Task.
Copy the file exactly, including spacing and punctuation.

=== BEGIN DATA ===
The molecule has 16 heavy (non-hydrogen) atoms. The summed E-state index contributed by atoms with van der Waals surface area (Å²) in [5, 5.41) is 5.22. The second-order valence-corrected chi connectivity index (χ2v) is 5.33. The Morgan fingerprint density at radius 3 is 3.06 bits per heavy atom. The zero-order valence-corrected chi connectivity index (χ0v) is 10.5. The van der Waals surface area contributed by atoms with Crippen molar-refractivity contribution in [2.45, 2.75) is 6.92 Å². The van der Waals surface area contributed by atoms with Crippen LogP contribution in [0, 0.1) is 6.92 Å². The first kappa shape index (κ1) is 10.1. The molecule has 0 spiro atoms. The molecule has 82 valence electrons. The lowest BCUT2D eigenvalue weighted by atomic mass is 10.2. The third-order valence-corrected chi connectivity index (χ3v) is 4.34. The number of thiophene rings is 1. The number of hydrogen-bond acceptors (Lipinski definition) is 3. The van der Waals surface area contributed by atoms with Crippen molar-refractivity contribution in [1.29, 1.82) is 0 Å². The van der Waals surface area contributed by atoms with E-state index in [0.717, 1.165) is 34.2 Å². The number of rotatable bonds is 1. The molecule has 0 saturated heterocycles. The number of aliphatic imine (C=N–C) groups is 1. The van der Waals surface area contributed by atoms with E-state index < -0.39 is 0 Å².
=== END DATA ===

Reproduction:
The molecule has 16 heavy (non-hydrogen) atoms. The summed E-state index contributed by atoms with van der Waals surface area (Å²) in [5, 5.41) is 5.22. The second-order valence-corrected chi connectivity index (χ2v) is 5.33. The Morgan fingerprint density at radius 3 is 3.06 bits per heavy atom. The zero-order valence-corrected chi connectivity index (χ0v) is 10.5. The van der Waals surface area contributed by atoms with Crippen molar-refractivity contribution in [2.45, 2.75) is 6.92 Å². The van der Waals surface area contributed by atoms with Crippen LogP contribution in [0, 0.1) is 6.92 Å². The first kappa shape index (κ1) is 10.1. The molecule has 0 spiro atoms. The molecule has 82 valence electrons. The lowest BCUT2D eigenvalue weighted by atomic mass is 10.2. The third-order valence-corrected chi connectivity index (χ3v) is 4.34. The number of thiophene rings is 1. The number of hydrogen-bond acceptors (Lipinski definition) is 3. The van der Waals surface area contributed by atoms with Crippen molar-refractivity contribution in [1.29, 1.82) is 0 Å². The van der Waals surface area contributed by atoms with E-state index in [0.717, 1.165) is 34.2 Å². The number of rotatable bonds is 1. The molecule has 0 saturated heterocycles. The number of aliphatic imine (C=N–C) groups is 1. The van der Waals surface area contributed by atoms with E-state index < -0.39 is 0 Å².